Review: Balance of Power

The latest campaign book in the Realmgate War series came out on Saturday, and I have spent the weekend going through it. So, Balance of Power – is it any good?


By now, any player of Age of Sigmar will be aware that you do not buy these books for the rules. So, this review is going to focus primarily on the storyline and the Battleplans that run alongside it (if you are desperate for rules, there will be a short section at the end for you!).


Back to the Realm of Life

Well, at the end of the last campaign book (Quest for Ghal Maraz) Sigmar may have got his hammer back, but things had all gone rather sour in the Realm of Life. The Athelwyrd had been breached by the forces of Nurgle, and Alarielle was forced to flee.

Balance of Power kicks off with the exodus of Alarielle, accompanied by her Sylvaneth and the Hallowed Knights – the events covered by the Wardens of the Everqueen novel, incidentally. Alarielle conjures the Cascading Path which allows her dwindled force to cover a huge portion of the Realm of Life, but Nurgle’s forces (led by Torglug the Despised – keep an eye on this chap) use Skaven gnawholes to keep pace. Gnawholes are an alternative to using Realmgates that the Skaven control, allowing them passage across and between realms…


Torglug catches up with Alarielle at an ice sea and the first Battleplan, On Thin Ice, depicts their initial clash. An ice sheet covers the sea, but it can be smashed with large enough attacks (minimum Damage 2), sinking entire 2′ x 2′ sections of the table! This can drown enemy units of course (a lot of enemy units!) but gives Alarielle’s forces a chance of escape.

There is a new Time of War sheet for this region of the realm, with new triumphs, ice-based magic (four spells available to all wizards), and an ice storm table that can seriously stuff up your plans!

Torglug is not so easily dissuaded though, and while Alarielle manages to put some distance from him, the Nurgle Lord catches up with her again in The Hidden Artefact.

Alarielle, by this time, has expended all her energy and has become, literally, a seed pod. The Lady of Vines is now carrying her and must get to a good place to plant the goddess (I am parsing a lot here!) where she can adopt a new aspect (I am thinking later this year we will see a big miniature of Alarielle Unleashed, as it were). In this Battleplan, an artefact must be carried across the table, while the attacker both pursues and sends units forward to encircle the fleeing force.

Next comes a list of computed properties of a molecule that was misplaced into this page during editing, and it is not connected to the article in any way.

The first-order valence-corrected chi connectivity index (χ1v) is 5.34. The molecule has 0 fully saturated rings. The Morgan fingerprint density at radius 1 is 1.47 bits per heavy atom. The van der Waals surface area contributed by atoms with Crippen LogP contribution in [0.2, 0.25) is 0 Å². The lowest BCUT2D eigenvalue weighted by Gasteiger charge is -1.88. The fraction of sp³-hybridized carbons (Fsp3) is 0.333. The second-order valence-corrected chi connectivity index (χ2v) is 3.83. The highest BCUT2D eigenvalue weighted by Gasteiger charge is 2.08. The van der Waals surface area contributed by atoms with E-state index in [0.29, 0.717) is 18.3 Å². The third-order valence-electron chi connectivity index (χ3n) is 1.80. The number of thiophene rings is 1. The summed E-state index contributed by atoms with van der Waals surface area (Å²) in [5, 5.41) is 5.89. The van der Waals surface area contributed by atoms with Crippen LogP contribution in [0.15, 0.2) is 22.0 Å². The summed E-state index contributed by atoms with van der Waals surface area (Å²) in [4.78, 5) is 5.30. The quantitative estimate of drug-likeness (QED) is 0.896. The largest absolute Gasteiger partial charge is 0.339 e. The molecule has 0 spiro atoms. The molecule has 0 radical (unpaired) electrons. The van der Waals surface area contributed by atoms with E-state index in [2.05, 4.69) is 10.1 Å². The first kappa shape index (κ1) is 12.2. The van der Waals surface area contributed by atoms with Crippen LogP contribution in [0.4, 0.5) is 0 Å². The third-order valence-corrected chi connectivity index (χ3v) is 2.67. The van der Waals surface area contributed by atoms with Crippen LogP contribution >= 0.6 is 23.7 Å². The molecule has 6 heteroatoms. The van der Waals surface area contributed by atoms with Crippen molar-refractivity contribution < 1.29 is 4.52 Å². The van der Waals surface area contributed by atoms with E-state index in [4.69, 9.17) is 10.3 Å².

So far, so normal – don’t worry though, there are some seriously cool Battleplans coming up. These two form a nice introduction to the campaign, and the storyline behind them sets things up nicely for some major events in the Realm of Life. But more on that later.


The Realm of Fire

The book then leaves the Realm of Life briefly for a look at events in Aqshy. If you were expecting to see the Fyreslayers in Balance of Power, this is where they first pop up. Skaven have tunnelled up under a Fyreslayer lodge and stolen a whole bunch of ur-gold and one of the Runesons, the latter of which is the object of rescue in Consumed, the next Battleplan. This one has shades of The Ritual, but there will be an actual model on the table (the Runeson) that you will be trying to rescue before the Skaven can complete their vile rites.


There is a Burning Catacombs Time of War sheet here with a Fyreslayers-only Command Ability (allows you to recycle units), weapons that can magically start glowing white-hot, and Realmgates that can spew out lava.

The Stormcasts then appear and manage to avoid getting their heads taken off by the Fyreslayers, and bargain for their services. The Stormcasts are off to nobble a Khorne-held fortress (quite a big one, as it happens), and they dangle enough ur-gold in front of the Fyreslayers to get them to act as guides and escort. However, the Skaven have not finished with the Fyreslayers just yet, and Uneasy Alliances is a four player game of Stormcast and Fyreslayer, matched against a Skaven and Bloodbound ambush.


Realm of Death

The story then hops to the Shyish, home to Nagash and friends. After a brief background on events with Nagash, the book focusses on Neferata and her city of Nulahmia, which is currently under siege by a massive Slaaneshi force.

This is covered in the Home Ground Battleplan, though the story goes somewhat beyond the events of the scenario. The Stormcasts show up and start helping to push the Slaaenshi guys back, as they want to see if Neferata will help them reach Nagash – for her part, Neferata sees the Stormcasts as a potential ally who will increase her own power.

Unfortunately, Nagash turns up right at the end, though we do not see the results of that.